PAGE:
“SEO had a terrible reputation in the business, marketing, and technology world for the first decade I practiced it. My goal was always to prove that SEO was a respectable, powerful marketing channel and a world filled with wonderful people practicing a valuable craft. For years, Google hated the SEO community and treated it as a cancer to be eradicated. It took a long time and a lot of relationship building, content marketing, and value contribution before that turned around.”
It’s hard to feel like our work is not valued by the very search engine that we’ve made into one of our key marketing channels.
So when Google pushes out significant and disruptive changes to the SERP, we feel uncomfortable.
We don’t want the rug pulled out from under us or our clients, all of that hard-earned traffic taken away overnight.
But my question to you is – how valid is SGE, particularly, as the object of that fear?
Yes, there are plenty of reasons to be unhappy with Google as a corporation or their particular product decisions around search. And I am not going to defend the existence of large tech monopolies.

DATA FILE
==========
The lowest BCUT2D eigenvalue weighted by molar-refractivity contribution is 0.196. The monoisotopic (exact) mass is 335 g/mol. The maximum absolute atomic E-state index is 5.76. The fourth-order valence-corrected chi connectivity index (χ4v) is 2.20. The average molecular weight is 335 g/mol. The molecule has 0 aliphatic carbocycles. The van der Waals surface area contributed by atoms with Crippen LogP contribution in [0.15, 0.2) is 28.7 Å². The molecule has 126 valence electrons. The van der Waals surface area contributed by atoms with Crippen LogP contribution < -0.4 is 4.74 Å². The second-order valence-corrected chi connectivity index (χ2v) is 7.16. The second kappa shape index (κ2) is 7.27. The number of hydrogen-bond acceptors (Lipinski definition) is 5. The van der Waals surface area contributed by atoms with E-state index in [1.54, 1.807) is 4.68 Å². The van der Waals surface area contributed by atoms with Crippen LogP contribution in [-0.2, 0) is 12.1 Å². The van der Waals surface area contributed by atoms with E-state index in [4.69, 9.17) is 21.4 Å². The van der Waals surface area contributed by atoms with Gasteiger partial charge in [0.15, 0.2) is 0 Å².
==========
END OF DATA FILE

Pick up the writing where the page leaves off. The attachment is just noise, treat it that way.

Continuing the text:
But I also know that whether we argue about SGE or not, Google will not cease to be a gigantic corporation. Those kinds of changes are up to lawyers and regulators, not SEOs.
We are marketing professionals living in a world where Google is the main search engine – a world where most people still use Google to browse the web.
We can foam at the mouth, arguing that Google might be stealing our traffic with a slightly fancier snippet, or we can ask more interesting questions.
And perhaps some of those questions could even shape the web in a direction we would like, whether it’s Google releasing those features or not.
Opinions expressed in this article are those of the guest author and not necessarily Search Engine Land. Staff authors are listed here.